Utilities do not encounter CLPU problems often. Therefore, an increase in thermostatically-controlled devices in a distribution system may go unnoticed; but during CLPU this type of loads may exceed system capacity. In that case, one of the traditional ways of dealing with the CLPU problem is sectionalizing the system and restoring power to the sections using manual switches. For example, manually-operated sectionalizers have been used successfully to deal with the enduring portion of CLPU . The operator has to coordinate the field personnel using radio communication to effectively complete switching operations. With remote control more precise and timely switching can be exercised. Some utilities have tested remote control of sectionalizers as a part of demonstration projects dealing with distribution automation. In these studies, time of operation of sectionalizers during an actual restoration is based on trial and error. If closing of a sectionalizer results in excessive load, it is opened and reclosed after a time delay. The operator can read meters to obtain field data as well as operate sectionalizers remotely from the control center.
3.2.2 A Review of CLPU Dynamics
Enduring current of CLPU, which is a result of the loss of diversity, did not capture much attention in the 1940's and 1950's. Partially, this happened because this current was not as high as inrush and motor starting currents. Also, long duration of enduring current did not force the thermal limits of distribution equipment because of large margins between substation capacity and system load. Large margins were necessary for high system reliability since the distribution systems were in infancy state and load supply from other substations was either very limited or did not exist.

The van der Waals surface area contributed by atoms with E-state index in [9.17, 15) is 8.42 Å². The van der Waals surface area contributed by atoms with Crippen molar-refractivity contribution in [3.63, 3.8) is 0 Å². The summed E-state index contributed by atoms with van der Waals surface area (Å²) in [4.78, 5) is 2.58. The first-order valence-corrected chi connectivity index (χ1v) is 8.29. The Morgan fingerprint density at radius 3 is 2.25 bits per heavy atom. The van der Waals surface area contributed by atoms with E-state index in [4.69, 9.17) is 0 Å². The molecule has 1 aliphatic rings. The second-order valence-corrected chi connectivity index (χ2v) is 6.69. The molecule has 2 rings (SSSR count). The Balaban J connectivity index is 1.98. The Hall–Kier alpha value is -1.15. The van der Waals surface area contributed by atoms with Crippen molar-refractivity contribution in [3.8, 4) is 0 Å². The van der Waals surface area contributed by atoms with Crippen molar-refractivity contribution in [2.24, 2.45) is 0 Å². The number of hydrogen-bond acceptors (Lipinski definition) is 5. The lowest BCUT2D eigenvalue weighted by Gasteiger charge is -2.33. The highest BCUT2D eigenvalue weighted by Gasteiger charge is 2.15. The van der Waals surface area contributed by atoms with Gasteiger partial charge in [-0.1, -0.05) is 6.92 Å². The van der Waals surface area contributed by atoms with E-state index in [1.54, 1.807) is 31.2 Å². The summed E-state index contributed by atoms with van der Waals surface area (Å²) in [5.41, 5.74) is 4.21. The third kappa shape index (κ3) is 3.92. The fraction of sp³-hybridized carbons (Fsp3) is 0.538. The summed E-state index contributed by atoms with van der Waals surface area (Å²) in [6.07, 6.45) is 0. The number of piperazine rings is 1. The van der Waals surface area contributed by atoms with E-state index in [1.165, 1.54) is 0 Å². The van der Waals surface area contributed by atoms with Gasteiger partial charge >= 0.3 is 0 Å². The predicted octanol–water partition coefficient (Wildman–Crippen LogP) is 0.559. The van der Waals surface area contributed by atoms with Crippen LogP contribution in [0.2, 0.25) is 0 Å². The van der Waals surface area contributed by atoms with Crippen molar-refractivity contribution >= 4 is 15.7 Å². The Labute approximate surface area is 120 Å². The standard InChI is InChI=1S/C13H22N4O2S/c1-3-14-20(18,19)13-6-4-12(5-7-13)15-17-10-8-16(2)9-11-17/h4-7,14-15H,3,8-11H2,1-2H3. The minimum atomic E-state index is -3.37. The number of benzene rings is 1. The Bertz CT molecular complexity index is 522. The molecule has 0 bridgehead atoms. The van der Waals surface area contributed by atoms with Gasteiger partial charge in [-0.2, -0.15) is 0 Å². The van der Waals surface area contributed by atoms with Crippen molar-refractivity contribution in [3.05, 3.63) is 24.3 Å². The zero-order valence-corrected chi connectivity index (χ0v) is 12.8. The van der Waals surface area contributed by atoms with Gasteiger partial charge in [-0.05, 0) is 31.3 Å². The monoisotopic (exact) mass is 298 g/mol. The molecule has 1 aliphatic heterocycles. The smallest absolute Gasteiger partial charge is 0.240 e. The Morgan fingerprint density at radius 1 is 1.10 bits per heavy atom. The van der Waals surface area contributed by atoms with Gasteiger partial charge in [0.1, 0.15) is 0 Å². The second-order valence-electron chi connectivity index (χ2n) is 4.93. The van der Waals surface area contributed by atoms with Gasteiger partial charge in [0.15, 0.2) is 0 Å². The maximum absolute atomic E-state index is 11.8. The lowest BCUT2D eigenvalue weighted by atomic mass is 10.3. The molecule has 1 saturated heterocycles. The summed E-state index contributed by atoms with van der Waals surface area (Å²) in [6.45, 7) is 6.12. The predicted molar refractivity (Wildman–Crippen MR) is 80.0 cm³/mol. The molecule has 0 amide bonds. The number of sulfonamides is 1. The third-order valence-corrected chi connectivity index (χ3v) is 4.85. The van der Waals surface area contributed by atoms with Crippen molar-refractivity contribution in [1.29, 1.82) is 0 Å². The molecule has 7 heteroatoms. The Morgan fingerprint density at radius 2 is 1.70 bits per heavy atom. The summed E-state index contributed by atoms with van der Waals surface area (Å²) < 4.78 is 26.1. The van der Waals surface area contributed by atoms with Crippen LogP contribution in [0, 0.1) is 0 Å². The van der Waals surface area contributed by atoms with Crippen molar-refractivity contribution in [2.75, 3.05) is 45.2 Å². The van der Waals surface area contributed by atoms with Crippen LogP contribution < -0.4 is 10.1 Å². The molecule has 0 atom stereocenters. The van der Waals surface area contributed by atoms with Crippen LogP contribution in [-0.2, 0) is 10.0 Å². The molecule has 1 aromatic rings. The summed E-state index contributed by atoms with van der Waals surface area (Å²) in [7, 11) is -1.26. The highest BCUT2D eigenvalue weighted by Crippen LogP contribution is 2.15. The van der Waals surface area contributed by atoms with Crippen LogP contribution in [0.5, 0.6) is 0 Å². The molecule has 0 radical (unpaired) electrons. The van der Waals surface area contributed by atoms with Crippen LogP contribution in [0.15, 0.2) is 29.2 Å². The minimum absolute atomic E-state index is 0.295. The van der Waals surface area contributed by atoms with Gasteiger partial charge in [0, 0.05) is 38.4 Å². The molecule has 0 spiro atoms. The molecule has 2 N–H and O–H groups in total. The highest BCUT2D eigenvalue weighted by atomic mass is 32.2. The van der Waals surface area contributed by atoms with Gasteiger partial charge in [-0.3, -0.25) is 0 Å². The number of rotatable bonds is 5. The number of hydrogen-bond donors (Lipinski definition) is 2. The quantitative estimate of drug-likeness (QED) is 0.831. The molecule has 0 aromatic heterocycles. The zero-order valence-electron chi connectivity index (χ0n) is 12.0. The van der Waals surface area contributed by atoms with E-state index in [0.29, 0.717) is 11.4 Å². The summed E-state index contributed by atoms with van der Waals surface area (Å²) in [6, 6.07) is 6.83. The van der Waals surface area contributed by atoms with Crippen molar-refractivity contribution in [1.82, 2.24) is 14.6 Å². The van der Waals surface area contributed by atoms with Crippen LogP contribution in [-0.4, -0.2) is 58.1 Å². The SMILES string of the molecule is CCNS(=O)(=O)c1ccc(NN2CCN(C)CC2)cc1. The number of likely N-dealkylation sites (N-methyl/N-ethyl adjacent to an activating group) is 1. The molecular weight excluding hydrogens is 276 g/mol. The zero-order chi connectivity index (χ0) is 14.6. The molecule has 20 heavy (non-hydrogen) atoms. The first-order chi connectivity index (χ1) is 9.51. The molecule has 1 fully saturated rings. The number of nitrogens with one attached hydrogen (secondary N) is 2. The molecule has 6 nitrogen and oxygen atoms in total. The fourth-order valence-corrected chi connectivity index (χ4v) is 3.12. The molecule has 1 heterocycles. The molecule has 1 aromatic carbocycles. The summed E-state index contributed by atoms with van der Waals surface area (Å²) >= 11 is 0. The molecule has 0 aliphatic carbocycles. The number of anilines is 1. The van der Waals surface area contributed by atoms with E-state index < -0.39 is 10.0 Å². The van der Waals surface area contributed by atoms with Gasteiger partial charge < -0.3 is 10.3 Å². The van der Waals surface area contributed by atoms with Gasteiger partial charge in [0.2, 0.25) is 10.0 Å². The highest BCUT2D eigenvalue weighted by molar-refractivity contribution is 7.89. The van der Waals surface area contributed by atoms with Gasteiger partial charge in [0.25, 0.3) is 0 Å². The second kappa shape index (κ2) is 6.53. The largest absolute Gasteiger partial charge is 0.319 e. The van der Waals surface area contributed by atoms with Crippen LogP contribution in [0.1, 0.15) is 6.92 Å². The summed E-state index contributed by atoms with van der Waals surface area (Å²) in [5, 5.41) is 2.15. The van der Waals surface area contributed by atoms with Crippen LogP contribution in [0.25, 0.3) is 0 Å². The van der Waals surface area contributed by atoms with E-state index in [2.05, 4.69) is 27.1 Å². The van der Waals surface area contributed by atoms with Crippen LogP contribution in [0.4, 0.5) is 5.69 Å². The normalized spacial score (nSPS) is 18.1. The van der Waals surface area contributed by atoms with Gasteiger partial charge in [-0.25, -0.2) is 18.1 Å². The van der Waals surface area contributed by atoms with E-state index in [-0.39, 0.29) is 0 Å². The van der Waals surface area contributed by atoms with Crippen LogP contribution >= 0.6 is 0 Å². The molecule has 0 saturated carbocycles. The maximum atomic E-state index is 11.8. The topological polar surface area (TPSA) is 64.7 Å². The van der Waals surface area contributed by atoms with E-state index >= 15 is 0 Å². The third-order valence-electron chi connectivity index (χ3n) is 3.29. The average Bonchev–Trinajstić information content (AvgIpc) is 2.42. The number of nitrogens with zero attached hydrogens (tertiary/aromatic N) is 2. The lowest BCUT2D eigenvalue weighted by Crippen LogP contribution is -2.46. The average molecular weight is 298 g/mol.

It was 1970's when further investigation on the enduring component of CLPU was initiated by a few researchers. In 1979, McDonald, Bruning, and Mahieu  monitored electrically heated homes to predict the magnitude and the duration of the peak demand following a power outage in cold weather. Their work was one of the first attempts to predict experimentally magnitude and duration of peak demand as a function of outside temperature and outage duration. The results of this study were very limited and could only be applied to the systems with similar type of loads. Miller, Serhal, and Morris have used a modified version of this model in their cold load pickup study.
Also, in the late 1970's pioneering work on physically-based modeling of loads was initiated by many researchers under sponsorship of the Department of Energy. The idea was to develop a physically-based load model for individual loads as a function of weather and human use patterns. This was followed by aggregation of these loads to find the total demand. Aggregation was generally was based on a model based on stochastic theory [8-20]. Mortensen and Haggerty present and discuss five such mathematical models that have been studied in the literature. Aggregated load behavior, when a large number of customers are considered, can be determined based on these models either by use of numerical techniques to solve partial differential equations derived from individual load model or by Monte Carlo simulation based on the stochastic difference equation. Some on these models will be discussed in the following sections.
On the other hand, instead of stochastic and detailed models, simplified models have been used to find the effect of CLPU on substation and distribution transformers. Because thermal response of a transformer to a load is slow, simplified models are sufficient to analyze loading capabilities. Wilde investigated the effects of CLPU on the substation transformer using a model in which post-outage load is constant for some time and then decreases linearly from undiversified load to diversified load. J. Aubin, R. Bergeron, and R. Morin did a similar study using a piece-wise linear CLPU model to find the overloading capability of distribution transformers .
The rest of Chapter 3 is available as a postscript document: click here to download